Two schools of thought divide the mobile home park (MHP) industry.
One is to own only pads or, in other words, the tenants own their home. The MHP owner doesn’t pay home R&M. The downside is that rent is much lower.
The second is to own the homes called park-owned homes (POHs). This is essentially a horizontal apartment complex, since the MHP owner is responsible for home R&M and turnover. The increased rent should cover elevated expenses.
Both schools will ardently defend their model and claim more profitability than the other. I think the answer is more nuanced. Time may change my analysis. If you want massive scale, lot rent is easier to finance and manage. Also, the buyer pool is larger and deeper. In certain markets, lot rent is woefully behind apartment rents leaving a sizable delta between rents. In these cases, POHs seem to make a lot of sense. Age and upkeep of units will drastically sway expense ratios. HVAC costs alone can erase cash flow. Certain demographics make POHs easier to manage partially because number of tenants, leading to less wear and tear. Seniors seem to be a great tenant base for this.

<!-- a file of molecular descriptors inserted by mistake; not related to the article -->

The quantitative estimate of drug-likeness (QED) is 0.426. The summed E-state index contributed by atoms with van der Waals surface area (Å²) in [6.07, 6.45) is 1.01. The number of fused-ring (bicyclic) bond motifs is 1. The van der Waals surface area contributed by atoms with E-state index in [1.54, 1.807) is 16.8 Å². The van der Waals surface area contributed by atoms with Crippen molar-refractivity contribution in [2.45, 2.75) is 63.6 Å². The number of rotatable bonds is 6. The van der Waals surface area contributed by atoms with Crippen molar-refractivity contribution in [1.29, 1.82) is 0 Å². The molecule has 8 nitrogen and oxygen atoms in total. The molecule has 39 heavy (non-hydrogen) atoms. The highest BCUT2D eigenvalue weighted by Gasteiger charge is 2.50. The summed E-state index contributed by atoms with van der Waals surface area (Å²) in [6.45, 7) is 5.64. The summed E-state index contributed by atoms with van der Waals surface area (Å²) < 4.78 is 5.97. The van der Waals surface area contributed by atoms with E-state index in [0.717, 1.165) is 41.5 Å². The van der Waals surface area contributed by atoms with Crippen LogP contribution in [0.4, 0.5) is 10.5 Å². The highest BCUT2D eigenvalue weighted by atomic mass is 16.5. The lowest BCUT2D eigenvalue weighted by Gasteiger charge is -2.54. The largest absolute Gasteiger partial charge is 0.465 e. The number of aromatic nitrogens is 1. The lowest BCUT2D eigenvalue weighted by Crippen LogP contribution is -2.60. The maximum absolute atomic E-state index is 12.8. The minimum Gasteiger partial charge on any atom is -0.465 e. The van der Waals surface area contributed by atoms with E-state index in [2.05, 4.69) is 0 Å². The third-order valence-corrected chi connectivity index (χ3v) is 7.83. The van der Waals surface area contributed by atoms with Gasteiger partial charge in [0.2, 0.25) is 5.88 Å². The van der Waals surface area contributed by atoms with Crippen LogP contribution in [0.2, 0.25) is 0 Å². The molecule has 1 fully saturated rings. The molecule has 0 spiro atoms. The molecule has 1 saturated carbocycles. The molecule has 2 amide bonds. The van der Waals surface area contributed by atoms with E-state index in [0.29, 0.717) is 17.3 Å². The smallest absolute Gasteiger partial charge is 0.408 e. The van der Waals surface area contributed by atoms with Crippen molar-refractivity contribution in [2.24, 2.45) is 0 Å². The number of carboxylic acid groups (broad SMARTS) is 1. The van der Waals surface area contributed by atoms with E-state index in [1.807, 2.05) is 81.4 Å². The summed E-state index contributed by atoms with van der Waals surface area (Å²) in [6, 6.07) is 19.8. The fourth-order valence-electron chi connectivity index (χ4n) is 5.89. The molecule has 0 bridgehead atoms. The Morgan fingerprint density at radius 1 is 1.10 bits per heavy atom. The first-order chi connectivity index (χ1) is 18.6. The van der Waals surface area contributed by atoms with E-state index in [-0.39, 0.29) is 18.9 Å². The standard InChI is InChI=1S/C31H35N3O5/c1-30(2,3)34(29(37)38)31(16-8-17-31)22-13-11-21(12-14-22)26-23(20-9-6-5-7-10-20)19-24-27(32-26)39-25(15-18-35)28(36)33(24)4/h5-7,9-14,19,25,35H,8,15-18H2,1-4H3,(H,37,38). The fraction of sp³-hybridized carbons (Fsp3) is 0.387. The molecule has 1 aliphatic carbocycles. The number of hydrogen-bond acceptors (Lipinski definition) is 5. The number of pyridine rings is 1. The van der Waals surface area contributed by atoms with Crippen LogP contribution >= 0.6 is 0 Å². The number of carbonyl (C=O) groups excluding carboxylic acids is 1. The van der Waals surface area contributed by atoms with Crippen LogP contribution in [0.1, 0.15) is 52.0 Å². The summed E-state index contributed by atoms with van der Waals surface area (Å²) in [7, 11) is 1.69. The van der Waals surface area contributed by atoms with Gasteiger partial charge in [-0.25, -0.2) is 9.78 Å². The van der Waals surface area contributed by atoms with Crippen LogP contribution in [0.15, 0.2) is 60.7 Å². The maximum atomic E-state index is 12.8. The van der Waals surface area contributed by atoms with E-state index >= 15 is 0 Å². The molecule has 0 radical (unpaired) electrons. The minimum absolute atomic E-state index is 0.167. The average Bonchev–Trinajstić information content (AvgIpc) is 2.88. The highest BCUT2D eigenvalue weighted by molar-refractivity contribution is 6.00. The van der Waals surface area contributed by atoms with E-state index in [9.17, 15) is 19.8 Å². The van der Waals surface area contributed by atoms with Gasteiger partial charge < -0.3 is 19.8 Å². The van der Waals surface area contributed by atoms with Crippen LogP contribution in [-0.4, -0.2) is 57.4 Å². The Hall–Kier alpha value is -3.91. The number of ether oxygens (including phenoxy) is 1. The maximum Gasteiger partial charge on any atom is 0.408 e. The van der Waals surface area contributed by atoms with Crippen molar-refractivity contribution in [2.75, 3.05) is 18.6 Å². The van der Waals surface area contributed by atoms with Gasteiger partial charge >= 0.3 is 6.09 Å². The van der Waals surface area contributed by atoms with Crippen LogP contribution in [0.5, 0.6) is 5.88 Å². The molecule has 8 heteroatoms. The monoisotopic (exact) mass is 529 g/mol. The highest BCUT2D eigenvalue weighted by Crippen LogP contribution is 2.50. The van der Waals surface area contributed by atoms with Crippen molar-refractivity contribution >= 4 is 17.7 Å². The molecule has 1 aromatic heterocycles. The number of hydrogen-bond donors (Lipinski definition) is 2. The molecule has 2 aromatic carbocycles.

For my vision, I gravitate towards a lot rental model but several local players find success in the POHs.